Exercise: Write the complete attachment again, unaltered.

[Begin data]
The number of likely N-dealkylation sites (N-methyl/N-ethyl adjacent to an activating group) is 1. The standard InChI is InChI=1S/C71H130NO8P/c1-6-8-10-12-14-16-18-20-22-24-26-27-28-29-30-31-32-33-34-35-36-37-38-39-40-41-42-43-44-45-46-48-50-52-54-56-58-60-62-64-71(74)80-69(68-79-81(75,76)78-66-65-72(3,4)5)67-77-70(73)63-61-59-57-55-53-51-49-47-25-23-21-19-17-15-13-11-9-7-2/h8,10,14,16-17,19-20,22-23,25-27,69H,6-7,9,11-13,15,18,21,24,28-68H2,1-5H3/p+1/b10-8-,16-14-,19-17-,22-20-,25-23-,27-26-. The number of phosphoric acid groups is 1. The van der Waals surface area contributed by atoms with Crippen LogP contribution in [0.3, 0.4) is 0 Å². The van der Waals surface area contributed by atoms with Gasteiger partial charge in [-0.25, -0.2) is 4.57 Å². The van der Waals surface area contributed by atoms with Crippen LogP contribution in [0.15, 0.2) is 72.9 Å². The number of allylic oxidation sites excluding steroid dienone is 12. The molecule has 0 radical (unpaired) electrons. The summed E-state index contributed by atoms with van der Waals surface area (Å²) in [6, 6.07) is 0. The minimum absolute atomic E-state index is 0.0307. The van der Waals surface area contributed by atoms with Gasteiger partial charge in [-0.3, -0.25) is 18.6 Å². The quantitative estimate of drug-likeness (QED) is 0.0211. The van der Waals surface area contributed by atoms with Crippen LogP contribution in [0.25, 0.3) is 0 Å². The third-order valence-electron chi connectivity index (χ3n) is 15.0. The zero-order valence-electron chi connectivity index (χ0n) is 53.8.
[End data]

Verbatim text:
The number of likely N-dealkylation sites (N-methyl/N-ethyl adjacent to an activating group) is 1. The standard InChI is InChI=1S/C71H130NO8P/c1-6-8-10-12-14-16-18-20-22-24-26-27-28-29-30-31-32-33-34-35-36-37-38-39-40-41-42-43-44-45-46-48-50-52-54-56-58-60-62-64-71(74)80-69(68-79-81(75,76)78-66-65-72(3,4)5)67-77-70(73)63-61-59-57-55-53-51-49-47-25-23-21-19-17-15-13-11-9-7-2/h8,10,14,16-17,19-20,22-23,25-27,69H,6-7,9,11-13,15,18,21,24,28-68H2,1-5H3/p+1/b10-8-,16-14-,19-17-,22-20-,25-23-,27-26-. The number of phosphoric acid groups is 1. The van der Waals surface area contributed by atoms with Crippen LogP contribution in [0.3, 0.4) is 0 Å². The van der Waals surface area contributed by atoms with Gasteiger partial charge in [-0.25, -0.2) is 4.57 Å². The van der Waals surface area contributed by atoms with Crippen LogP contribution in [0.15, 0.2) is 72.9 Å². The number of allylic oxidation sites excluding steroid dienone is 12. The molecule has 0 radical (unpaired) electrons. The summed E-state index contributed by atoms with van der Waals surface area (Å²) in [6, 6.07) is 0. The minimum absolute atomic E-state index is 0.0307. The van der Waals surface area contributed by atoms with Gasteiger partial charge in [-0.3, -0.25) is 18.6 Å². The quantitative estimate of drug-likeness (QED) is 0.0211. The van der Waals surface area contributed by atoms with Crippen LogP contribution in [0.25, 0.3) is 0 Å². The third-order valence-electron chi connectivity index (χ3n) is 15.0. The zero-order valence-electron chi connectivity index (χ0n) is 53.8.